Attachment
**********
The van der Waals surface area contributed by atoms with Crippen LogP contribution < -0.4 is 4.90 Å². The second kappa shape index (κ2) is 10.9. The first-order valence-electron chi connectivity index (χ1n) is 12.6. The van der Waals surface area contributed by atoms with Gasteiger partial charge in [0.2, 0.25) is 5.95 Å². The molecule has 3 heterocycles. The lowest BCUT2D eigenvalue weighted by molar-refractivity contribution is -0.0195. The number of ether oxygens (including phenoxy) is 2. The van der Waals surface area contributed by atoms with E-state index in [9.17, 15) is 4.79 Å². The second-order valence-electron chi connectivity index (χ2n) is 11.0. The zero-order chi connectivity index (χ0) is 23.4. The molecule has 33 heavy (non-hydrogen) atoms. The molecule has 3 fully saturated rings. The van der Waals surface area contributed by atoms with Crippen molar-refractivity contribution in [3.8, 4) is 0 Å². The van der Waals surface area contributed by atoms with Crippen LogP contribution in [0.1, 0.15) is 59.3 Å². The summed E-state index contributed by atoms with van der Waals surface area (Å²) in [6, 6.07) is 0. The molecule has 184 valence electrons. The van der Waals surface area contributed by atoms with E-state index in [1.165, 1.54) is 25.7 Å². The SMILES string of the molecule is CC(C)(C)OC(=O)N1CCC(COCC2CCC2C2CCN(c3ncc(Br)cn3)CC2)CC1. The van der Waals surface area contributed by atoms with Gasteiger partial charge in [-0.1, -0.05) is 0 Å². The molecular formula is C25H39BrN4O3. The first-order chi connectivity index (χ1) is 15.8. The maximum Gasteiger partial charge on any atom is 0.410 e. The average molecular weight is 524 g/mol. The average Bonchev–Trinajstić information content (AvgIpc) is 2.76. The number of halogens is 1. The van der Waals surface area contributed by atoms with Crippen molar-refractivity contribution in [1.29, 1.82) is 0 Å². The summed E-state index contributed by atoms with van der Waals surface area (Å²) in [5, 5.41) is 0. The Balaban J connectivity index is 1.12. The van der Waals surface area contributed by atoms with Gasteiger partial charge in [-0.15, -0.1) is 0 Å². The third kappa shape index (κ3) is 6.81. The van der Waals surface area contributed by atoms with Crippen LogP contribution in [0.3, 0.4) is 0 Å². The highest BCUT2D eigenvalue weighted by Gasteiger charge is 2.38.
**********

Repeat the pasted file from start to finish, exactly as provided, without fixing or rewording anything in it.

The van der Waals surface area contributed by atoms with Crippen LogP contribution < -0.4 is 4.90 Å². The second kappa shape index (κ2) is 10.9. The first-order valence-electron chi connectivity index (χ1n) is 12.6. The van der Waals surface area contributed by atoms with Gasteiger partial charge in [0.2, 0.25) is 5.95 Å². The molecule has 3 heterocycles. The lowest BCUT2D eigenvalue weighted by molar-refractivity contribution is -0.0195. The number of ether oxygens (including phenoxy) is 2. The van der Waals surface area contributed by atoms with E-state index in [9.17, 15) is 4.79 Å². The second-order valence-electron chi connectivity index (χ2n) is 11.0. The zero-order chi connectivity index (χ0) is 23.4. The molecule has 33 heavy (non-hydrogen) atoms. The molecule has 3 fully saturated rings. The van der Waals surface area contributed by atoms with Crippen molar-refractivity contribution in [3.8, 4) is 0 Å². The van der Waals surface area contributed by atoms with Crippen LogP contribution in [0.1, 0.15) is 59.3 Å². The summed E-state index contributed by atoms with van der Waals surface area (Å²) in [6, 6.07) is 0. The molecule has 184 valence electrons. The van der Waals surface area contributed by atoms with E-state index in [1.165, 1.54) is 25.7 Å². The SMILES string of the molecule is CC(C)(C)OC(=O)N1CCC(COCC2CCC2C2CCN(c3ncc(Br)cn3)CC2)CC1. The van der Waals surface area contributed by atoms with Gasteiger partial charge in [-0.1, -0.05) is 0 Å². The molecular formula is C25H39BrN4O3. The first-order chi connectivity index (χ1) is 15.8. The maximum Gasteiger partial charge on any atom is 0.410 e. The average molecular weight is 524 g/mol. The average Bonchev–Trinajstić information content (AvgIpc) is 2.76. The number of halogens is 1. The van der Waals surface area contributed by atoms with Crippen molar-refractivity contribution in [1.29, 1.82) is 0 Å². The summed E-state index contributed by atoms with van der Waals surface area (Å²) in [5, 5.41) is 0. The Balaban J connectivity index is 1.12. The van der Waals surface area contributed by atoms with Gasteiger partial charge in [-0.15, -0.1) is 0 Å². The third kappa shape index (κ3) is 6.81. The van der Waals surface area contributed by atoms with Crippen LogP contribution in [0.3, 0.4) is 0 Å². The highest BCUT2D eigenvalue weighted by Gasteiger charge is 2.38.